Henggeler said grocery stores have space on their shelves dedicated to apple varieties, like Cosmic Crisp, that can only be grown in Washington. Idaho farmers are then battling for the limited space they can fill in grocery stores with their apples.

RELATED: Inside WSU's creation of the Cosmic Crisp apple

Fallahi said he thinks a lot of the popularity around Cosmic Crisp is because of the advertising dollars spent on them.

“Money spent in advertising makes people curious,” Fallahi said.

He said that the Washington apple “should not affect us too much because there are so many choices in the market.”

For example, Fallahi said “We produce the best Fuji apples in the world.”

Smaller farms like Cabalo’s Orchard and Gardens have a different business model. They sell directly to the consumer, instead of the grocery stores.

Cathy Cabalo, who co-owns the 10-acre farm in Kuna, said they grow 12 varieties of apples, but don’t face the same battles as larger orchards.

“It is the way we chose to market ourselves,” Cabalo said over the phone. “We market ourselves direct to the public and want to create the farm experience.”

Cabalo’s Orchard and Gardens runs from late spring through October and sells its fruits and vegetables from the farm. They also offer a “u-pick” option for customers to pick their own blackberries, apples and pumpkins.


Though the Treasure Valley saw one of the coldest Octobers on record last fall, Henggeler said the changing climate in the Treasure Valley has impacted his choice to grow fruits besides apples.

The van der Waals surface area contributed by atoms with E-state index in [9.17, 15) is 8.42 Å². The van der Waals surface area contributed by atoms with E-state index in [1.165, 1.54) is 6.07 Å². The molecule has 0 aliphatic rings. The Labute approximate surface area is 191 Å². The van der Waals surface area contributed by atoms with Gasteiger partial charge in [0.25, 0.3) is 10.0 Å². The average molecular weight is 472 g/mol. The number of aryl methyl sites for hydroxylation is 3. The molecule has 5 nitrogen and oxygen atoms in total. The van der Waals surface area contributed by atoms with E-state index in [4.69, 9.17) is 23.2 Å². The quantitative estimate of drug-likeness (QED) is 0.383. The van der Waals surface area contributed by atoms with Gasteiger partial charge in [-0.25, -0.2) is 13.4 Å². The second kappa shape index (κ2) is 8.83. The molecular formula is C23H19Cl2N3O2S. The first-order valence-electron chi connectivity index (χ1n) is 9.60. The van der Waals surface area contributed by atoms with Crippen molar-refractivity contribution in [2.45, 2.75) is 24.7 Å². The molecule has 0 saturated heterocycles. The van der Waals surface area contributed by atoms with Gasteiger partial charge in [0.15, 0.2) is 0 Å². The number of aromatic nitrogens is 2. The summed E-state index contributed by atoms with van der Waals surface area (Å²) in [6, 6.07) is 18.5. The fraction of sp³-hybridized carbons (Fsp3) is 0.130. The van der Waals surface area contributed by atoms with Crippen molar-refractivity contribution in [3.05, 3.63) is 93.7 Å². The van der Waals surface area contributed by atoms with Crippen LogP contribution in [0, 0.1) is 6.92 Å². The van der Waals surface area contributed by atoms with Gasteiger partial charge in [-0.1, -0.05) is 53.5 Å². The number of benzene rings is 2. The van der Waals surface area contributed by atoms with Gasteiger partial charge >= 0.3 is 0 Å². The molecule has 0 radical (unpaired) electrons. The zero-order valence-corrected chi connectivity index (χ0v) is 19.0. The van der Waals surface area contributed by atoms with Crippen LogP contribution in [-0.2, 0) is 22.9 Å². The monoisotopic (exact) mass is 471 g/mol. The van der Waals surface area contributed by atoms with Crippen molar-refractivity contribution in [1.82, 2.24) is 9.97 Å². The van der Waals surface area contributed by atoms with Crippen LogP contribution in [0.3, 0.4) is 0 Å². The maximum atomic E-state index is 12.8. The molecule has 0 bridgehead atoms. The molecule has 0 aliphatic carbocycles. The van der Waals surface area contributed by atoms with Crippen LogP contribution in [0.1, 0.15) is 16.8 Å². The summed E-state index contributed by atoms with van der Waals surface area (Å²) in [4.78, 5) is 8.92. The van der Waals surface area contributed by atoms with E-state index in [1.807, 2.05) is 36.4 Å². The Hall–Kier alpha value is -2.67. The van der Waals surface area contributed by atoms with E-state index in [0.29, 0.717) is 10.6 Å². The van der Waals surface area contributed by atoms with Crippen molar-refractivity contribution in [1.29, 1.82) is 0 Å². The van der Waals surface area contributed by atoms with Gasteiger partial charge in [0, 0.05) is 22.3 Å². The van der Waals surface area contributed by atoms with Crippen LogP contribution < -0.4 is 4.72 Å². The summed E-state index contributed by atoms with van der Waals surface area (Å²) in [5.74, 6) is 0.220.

“We have been getting hotter over the last few years,” Henggeler said. “Especially in the early fall, like early September, it gets a lot warmer than when my grandfather was farming.”

According to data from the National Oceanic and Atmospheric Administration, the Boise area has recorded above-average temperatures from June to August since 2015.

Last year, the “normal temperature range” for the Boise area in June was about 51 to 76 degrees, and the average recorded temperatures were from the 60 to 90 degree range.

RELATED: How Idaho's cold October might affect the nation's French fry supply

Henggeler, who is also a co-owner of Lakeview Fruit, a fruit stand in Caldwell, said his farm has been moving toward growing more cherries, peaches and plums, as apples seem to be less promising.

Fallahi has a more positive outlook on Idaho’s changing climate. He said with Idaho’s warmer summers, growers in the state are able to grow crops here that they couldn’t grow before.

Fallahi said he would argue that Idaho’s warm temperatures are increasing in small amounts, but that the overall climate is becoming more unpredictable.

“A half of a degree or so is not going to create a worse quality apple, but the thing is, in the past we have had more gradual temperature changes, and lately we have seen temperatures drop suddenly,” Fallahi said.

He said that the main climate problem in Idaho is climate uncertainty.